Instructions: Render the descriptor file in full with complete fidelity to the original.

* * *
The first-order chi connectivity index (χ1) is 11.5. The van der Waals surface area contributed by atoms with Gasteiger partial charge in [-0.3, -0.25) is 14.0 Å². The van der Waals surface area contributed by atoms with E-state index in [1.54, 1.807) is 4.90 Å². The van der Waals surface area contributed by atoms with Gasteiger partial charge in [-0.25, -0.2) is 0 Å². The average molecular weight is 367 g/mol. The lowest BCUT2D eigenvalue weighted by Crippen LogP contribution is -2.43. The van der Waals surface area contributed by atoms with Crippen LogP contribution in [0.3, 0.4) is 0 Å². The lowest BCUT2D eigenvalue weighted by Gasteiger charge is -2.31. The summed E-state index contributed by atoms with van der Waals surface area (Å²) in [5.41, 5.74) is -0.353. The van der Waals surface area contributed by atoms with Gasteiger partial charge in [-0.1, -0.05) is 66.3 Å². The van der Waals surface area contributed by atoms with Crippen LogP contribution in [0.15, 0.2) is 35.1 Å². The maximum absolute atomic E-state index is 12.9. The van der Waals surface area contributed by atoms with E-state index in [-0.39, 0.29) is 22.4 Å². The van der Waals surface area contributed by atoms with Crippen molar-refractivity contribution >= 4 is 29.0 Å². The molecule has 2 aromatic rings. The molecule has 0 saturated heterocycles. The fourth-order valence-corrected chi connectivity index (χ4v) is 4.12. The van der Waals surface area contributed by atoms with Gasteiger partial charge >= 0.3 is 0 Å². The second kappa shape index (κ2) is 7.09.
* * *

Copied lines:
The first-order chi connectivity index (χ1) is 11.5. The van der Waals surface area contributed by atoms with Gasteiger partial charge in [-0.3, -0.25) is 14.0 Å². The van der Waals surface area contributed by atoms with E-state index in [1.54, 1.807) is 4.90 Å². The van der Waals surface area contributed by atoms with Gasteiger partial charge in [-0.25, -0.2) is 0 Å². The average molecular weight is 367 g/mol. The lowest BCUT2D eigenvalue weighted by Crippen LogP contribution is -2.43. The van der Waals surface area contributed by atoms with Crippen LogP contribution in [0.3, 0.4) is 0 Å². The lowest BCUT2D eigenvalue weighted by Gasteiger charge is -2.31. The summed E-state index contributed by atoms with van der Waals surface area (Å²) in [5.41, 5.74) is -0.353. The van der Waals surface area contributed by atoms with Gasteiger partial charge in [-0.1, -0.05) is 66.3 Å². The van der Waals surface area contributed by atoms with Crippen LogP contribution in [0.15, 0.2) is 35.1 Å². The maximum absolute atomic E-state index is 12.9. The van der Waals surface area contributed by atoms with E-state index in [-0.39, 0.29) is 22.4 Å². The van der Waals surface area contributed by atoms with Crippen molar-refractivity contribution >= 4 is 29.0 Å². The molecule has 2 aromatic rings. The molecule has 0 saturated heterocycles. The fourth-order valence-corrected chi connectivity index (χ4v) is 4.12. The van der Waals surface area contributed by atoms with Gasteiger partial charge >= 0.3 is 0 Å². The second kappa shape index (κ2) is 7.09.